After Steve Martin’s George Banks survives the events of Father of the Bride, he and his wife Nina (Diane Keaton) deal with a new surprise when they find out Nina is pregnant at the same time as their daughter Annie. While the couple breaks the news to Annie, George jokes about the implications of being a father as an older man by talking about common things seniors do and pairing them with raising kids.
“Our body? It’s my body, I’m sharing my body with anyone!” - All Of Me (1984)
Steve Martin and Lily Tomlin co-starred in 1984’s All Of Me with tons of humorous moments. In the movie, Tomlin’s millionairess Edwina Cutwater gets her soul transferred into the body of Martin’s Roger. As Roger walks the streets with another person’s consciousness inside him, it makes for some great physical comedy scenes as Martin figures out how to move with a dueling consciousness. In one scene early in their merge, he yells out the above quote in public, which certainly had us giggling.
“And by the way, you know, when you're telling these little stories? Here's a good idea: have a point. It makes it so much more interesting for the listener!” - Planes, Trains & Automobiles (1987)
Although Steve Martin’s Neal is absolutely miserable for much of Planes, Trains & Automobiles as he becomes mixed up with John Candy’s Del on his prolonged journey home to Chicago to enjoy Thanksgiving with his family, it’s entertaining for us to see him pull his hair out about it. In one great line towards the end of the comedy, Neal expresses his frustrations with Del by commenting on his constant rambling. It’s a sick burn that leads to an emotional scene between the pair that Martin himself still gets tearful about.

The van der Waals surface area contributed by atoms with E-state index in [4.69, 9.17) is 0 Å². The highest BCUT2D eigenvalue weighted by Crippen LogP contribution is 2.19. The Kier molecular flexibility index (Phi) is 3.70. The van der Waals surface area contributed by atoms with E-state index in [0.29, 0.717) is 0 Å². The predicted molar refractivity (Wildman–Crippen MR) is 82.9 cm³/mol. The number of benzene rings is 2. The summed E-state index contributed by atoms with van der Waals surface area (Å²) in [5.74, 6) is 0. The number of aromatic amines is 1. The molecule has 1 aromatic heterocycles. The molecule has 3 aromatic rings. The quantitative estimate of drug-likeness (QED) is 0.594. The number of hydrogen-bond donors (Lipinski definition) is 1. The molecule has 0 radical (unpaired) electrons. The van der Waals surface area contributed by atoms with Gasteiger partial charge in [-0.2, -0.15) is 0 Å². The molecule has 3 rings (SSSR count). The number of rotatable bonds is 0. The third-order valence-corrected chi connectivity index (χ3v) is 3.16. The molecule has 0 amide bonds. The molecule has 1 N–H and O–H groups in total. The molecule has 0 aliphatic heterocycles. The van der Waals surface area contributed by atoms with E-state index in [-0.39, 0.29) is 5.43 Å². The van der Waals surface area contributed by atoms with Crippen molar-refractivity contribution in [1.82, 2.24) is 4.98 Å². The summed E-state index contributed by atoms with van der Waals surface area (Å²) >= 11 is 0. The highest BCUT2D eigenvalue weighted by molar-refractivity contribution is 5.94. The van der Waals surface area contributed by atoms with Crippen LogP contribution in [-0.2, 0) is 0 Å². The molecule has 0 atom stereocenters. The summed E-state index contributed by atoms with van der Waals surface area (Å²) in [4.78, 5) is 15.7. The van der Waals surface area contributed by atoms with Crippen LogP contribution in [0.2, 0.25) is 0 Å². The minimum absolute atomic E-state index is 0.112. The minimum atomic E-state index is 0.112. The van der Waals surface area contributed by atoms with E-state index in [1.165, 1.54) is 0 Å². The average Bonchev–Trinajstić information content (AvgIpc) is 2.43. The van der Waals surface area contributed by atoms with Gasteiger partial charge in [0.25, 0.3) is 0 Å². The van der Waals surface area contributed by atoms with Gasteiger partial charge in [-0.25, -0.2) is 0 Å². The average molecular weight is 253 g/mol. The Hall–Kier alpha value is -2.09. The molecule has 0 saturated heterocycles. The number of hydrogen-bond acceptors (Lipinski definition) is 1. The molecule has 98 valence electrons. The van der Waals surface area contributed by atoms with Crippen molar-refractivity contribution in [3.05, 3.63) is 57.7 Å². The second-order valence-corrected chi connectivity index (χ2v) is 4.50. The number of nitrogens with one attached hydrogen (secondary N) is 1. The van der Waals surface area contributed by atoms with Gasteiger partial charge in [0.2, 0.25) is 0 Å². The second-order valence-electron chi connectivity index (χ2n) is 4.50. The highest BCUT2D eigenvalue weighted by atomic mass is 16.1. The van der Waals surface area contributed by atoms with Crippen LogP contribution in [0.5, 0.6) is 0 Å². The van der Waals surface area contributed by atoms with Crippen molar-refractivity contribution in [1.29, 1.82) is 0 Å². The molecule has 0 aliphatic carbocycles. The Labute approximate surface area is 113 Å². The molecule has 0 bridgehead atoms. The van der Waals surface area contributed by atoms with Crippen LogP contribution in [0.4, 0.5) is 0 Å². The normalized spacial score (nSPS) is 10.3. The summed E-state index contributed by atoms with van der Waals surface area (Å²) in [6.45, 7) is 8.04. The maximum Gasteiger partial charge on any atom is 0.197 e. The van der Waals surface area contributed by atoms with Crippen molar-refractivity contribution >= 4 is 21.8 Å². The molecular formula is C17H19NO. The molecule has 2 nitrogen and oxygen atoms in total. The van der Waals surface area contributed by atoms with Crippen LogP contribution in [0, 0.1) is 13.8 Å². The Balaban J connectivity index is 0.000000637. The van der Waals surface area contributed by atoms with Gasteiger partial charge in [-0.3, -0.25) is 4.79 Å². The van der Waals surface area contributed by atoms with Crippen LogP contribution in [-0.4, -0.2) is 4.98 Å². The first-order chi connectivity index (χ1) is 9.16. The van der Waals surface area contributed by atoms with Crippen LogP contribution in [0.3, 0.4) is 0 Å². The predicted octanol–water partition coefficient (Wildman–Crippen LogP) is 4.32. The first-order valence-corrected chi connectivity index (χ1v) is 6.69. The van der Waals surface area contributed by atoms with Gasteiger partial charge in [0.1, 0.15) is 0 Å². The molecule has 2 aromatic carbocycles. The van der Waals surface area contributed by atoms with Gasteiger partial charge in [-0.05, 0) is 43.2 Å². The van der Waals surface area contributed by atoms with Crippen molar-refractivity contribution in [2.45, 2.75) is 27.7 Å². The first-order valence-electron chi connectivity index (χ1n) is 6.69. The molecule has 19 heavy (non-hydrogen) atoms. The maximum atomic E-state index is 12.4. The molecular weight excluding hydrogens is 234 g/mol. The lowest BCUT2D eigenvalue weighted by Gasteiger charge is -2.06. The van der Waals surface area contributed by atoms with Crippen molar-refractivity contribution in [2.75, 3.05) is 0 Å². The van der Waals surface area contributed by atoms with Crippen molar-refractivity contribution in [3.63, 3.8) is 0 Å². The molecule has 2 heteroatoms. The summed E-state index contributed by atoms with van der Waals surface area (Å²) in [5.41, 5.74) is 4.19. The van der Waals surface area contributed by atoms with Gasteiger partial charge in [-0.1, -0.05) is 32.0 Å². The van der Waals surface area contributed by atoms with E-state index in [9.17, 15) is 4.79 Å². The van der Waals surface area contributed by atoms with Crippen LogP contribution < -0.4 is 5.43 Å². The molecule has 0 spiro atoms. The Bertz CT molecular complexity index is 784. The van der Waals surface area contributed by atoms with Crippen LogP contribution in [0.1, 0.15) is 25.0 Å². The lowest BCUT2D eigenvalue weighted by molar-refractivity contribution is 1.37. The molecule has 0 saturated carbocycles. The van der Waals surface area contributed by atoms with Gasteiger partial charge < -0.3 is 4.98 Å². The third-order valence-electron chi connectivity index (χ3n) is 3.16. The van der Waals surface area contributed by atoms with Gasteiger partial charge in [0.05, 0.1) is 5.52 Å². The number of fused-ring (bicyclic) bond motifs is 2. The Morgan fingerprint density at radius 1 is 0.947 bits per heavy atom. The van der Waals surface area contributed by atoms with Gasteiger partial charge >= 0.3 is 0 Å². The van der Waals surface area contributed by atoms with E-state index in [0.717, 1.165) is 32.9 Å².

"Obvious: Excuse me, is that your nose or did a bus park on your face? Meteorological: everybody take cover, she's going to blow! Fashionable: you know, you could de-emphasize your nose if you wore something larger, like... Wyoming..." - Roxanne (1987)
In Roxanne, Steve Martin’s Charlie combats the onslaught of bullying he gets for having a large nose by presenting a crowd in town with a list of 20 jokes with “big nose.” He categorizes the jokes and lists them on qualities such as “Sympathetic: Aw, what happened? Did your parents lose a bet with God?” or “Inquiring: when you stop to smell the flowers, are they afraid?” It’s not only a funny sequence, it also highlights how mean people can be and an instance of a character standing up to being made fun of and one-upping them with some humor of their own.
“What do you say, Gwen? ‘Gwen’ do you get off... and ‘gwhere’ can we ‘gwo’?” - Housesitters (1992)
In 1992’s Housesitters, Steve Martin’s Newton meets Goldie Hawn’s Gwen, a waitress working at a Hungarian restaurant, and he has a one-night stand with her before she finds him at home and gets his whole town to believe she is his wife. The above quote is a punny play on words Newton does with her name. What makes it funnier later, is the fact that “It’s actually Jessica.”
“That's one thing I've learned about clients. Dead ones don't pay their bills.” - Dead Men Don’t Wear Plaid (1982)
In 1982, Steve Martin co-wrote and starred in a neo-noir comedy called Dead Men Don’t Wear Plaid. Martin plays private investigator Rigby Reardon, who is hired to investigate a scientist and cheesemaker’s death. Amidst Dead Men Don’t Wear Plaid’s unique style that serves as a parody and homage to the films of the '40s, a classic line like this one showcases the comedy within the black and white film.